Public Health Data repositories in the United States are moving toward an AGE in years format of five year increments due to the impact of the HIPAA regulations regarding the intentional blinding and masking of data for personal privacy reasons.
Given this challenge to what was had been in the past (prior to HIPAA) a fairly scale level of measure data element based upon the difference between date of birth and date of death, we may need to reconsider AGE as a scale variable that can be parametrically described at all in public health data sets, in favor of models that describe AGE in a non-parametric fashion, as an ordinal level of measure. I know this may seem "over the top" to many factions within the biomedical informatics community, but this idea may have some merit in terms of "interpretation" as described in the comments above.
What about all of the analytical power that is available to the non-parametric approaches? Yes, it is true that every one of us almost universally will attempt to apply GLM (general linear model) techniques to a variable that presents itself to us in distributions that behave the way AGE does.
At the same time the shape of that distribution and how that shape is being determined by multiple dimension interaction effects upon multi-dimensional centroids and sub-group centroids present in the distribution, must be taken into consideration. What to do with these very complex data sets?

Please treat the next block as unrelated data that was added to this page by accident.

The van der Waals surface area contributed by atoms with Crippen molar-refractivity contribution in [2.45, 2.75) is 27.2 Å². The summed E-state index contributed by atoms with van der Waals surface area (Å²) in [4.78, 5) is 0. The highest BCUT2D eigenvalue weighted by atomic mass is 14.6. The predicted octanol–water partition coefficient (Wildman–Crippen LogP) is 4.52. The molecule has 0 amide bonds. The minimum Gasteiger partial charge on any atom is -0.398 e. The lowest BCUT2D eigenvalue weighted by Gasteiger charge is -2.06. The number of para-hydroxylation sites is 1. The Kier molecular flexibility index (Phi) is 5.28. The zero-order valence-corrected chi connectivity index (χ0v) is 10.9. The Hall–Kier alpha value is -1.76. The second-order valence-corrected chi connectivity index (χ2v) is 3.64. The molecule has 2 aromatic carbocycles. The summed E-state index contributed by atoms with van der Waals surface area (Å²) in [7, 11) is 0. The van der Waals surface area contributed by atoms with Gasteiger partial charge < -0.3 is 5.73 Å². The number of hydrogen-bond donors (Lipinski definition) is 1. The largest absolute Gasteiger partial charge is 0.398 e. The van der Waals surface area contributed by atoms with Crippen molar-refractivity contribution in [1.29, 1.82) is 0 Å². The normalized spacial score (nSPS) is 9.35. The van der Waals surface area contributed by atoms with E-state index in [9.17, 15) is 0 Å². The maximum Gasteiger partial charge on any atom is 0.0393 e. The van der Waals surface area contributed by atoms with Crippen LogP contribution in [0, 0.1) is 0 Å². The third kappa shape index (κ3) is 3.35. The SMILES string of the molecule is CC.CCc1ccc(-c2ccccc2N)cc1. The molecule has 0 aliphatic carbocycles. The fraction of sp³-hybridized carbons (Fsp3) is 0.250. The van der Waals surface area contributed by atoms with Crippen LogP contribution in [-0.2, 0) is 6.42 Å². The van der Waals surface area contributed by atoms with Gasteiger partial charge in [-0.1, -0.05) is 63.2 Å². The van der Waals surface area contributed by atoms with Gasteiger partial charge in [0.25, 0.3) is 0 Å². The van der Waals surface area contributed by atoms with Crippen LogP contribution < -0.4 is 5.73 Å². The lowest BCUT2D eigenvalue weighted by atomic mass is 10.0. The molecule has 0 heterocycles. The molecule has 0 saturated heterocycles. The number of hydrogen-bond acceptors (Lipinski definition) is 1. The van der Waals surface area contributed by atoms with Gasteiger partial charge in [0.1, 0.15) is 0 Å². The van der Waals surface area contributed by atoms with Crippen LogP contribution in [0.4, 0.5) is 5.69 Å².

When a data element fails to meet the "assumptions of the model", we progressively scan across (I said across, not down; we should be equal opportunity employers of method, each tool comes from the factory with form follows function rules) the list of other possible models to find the ones that "do not fail" the assumptions tests.
In the present format in public health data sets, we really do need (as a data visualization community) to come up with a more standard model for handling AGE in five year increments (5YI). My vote for data visualization of AGE (given the new 5YI format) is to use histograms and box and whisker plots. Yes, this means the median. (No pun intended!)
Sometimes a picture really is worth a thousand words, and an abstract is a summary of a thousand words. The box and whisker plot shows the "shape" of the distribution as a meaningful symbolic representation of the histogram at nearly an iconic level of resolution. Comparing the distributions of five year age increments by showing "side by side" box and whisker plots where one can instantly visually compare patterns of 75th to 50th (median) to lower 25th ntiles, would make an elegant "universal standard" for comparing AGE across the world. For those of us that continue to enjoy the thrill of data representation through the textual mechanics of tabular display, the "stem and leaf" diagram may also be of service when employed as an animated visual graphics element in a "sparkline" approach that portrays variation of the shapes of distributions over time.
AGE has come of age. It needs to be explored further with the more powerful computational algorithms that are now available.